Study Series Week 1: Chemistry

Chemistry_Sohyun_ParkArticle by: Carmel L.

Visual by: Sohyun P.

Edited by: Kay S.

Welcome, brave soul, to IB Chemistry! Regardless of whether you’ve chosen the subject at SL or HL, you’re in for a wild, challenging, and fun ride. While your peers may question your life choices, remember why you’ve chosen chemistry: because of the interest you have in it. The course does get difficult, so it is especially important to remember this interest and keep yourself actively questioning the curriculum throughout the two years, because the more you ask, the more you know. Finally, while chemistry does have its reputation as one of the most challenging IB subjects, try not to get intimidated. There are plenty of strategies, study tips, and resources available for you.


In my experience, chemistry requires a lot of individual study-time. Legitimately, it is very unlikely that all of the points in the IB curriculum are going to be detailed in your chemistry class simply due to time constraints. The course is not too fast-paced, but don’t be fooled; there is a lot you are required to know, and since there isn’t enough class time to go through it all in detail, it is your responsibility to spend time at home going through each topic. Here are 7 tips for chemistry that can (hopefully) get you closer to that 7. 


TIP 1: Use the checklists and the IB textbook. These are your best bet– the IB textbook contains all the content you need, and the checklist acts as your guide to navigate this content. My go-to studying strategy is putting aside a chunk of time, gathering pens, markers, my notebook, my Oxford textbook, and the checklist for the unit I am studying (these checklists are incredibly useful and list everything you need to know, so use them!), and go through each checklist point one by one and in detail. I am a bit of a neat freak, so I organize my notes by unit and by checklist point. If I have a question about a certain point, I’ll mark it with a highlighter, write down my question, and go to my teacher the next day to clarify. This way, you can ensure you’ve covered and you truly understand every single bit of information you’re required to know for that unit.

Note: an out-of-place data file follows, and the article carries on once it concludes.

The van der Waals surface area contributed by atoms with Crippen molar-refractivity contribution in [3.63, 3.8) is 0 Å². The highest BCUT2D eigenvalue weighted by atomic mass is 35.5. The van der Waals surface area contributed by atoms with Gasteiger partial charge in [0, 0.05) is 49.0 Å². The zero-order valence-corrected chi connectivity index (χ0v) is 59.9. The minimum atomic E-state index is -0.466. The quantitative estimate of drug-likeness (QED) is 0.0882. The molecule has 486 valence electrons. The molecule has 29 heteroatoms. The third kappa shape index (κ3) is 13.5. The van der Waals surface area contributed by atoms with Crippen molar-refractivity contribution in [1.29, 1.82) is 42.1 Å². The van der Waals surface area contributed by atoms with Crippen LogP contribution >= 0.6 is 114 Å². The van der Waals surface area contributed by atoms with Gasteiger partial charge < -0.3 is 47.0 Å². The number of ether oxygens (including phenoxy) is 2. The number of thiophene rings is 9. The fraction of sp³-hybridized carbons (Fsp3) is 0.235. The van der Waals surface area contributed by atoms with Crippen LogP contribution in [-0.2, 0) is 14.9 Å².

Screen Shot 2019-08-27 at 6.45.17 PM.pngA section of one unit notes organized by checklist points!


After you’ve covered all the information, practice active study techniques. I have seen many students start the year feeling overwhelmed, but when they tweak their habits and practice more active studying skills, they excel,” Ms. Sarkawi expresses. I find this to be very true; after I know I’ve consolidated all the information, I reinforce my knowledge by using active study techniques. Some examples of these techniques include mind mapping, making/using flashcards, recording audio/video of you explaining a concept, teaching your classmates in study group, and doing practice problems under time constraints– though the practice problems should come at the end!


TIP 2: Know the core concepts. Mr. Mawer says that since Chemistry is a discipline “with an emphasis on the application of core ideas to solve problems,” it’s super important to “spend the time to ensure you understand the core ideas (can you explain them concisely and clearly to peers?) and then begin trying to apply them to review problems.”


The unit checklists are extremely helpful, particularly when it comes to exams. For exams, my friends and I repeated the checklist process digitally for every unit on the exam, put the documents on Drive (simply because there were a lot of them), and made a master document indexing all of the individual unit documents, ensuring we knew all the core ideas. Though it was time-consuming, these documents will definitely be useful for the final IB exams.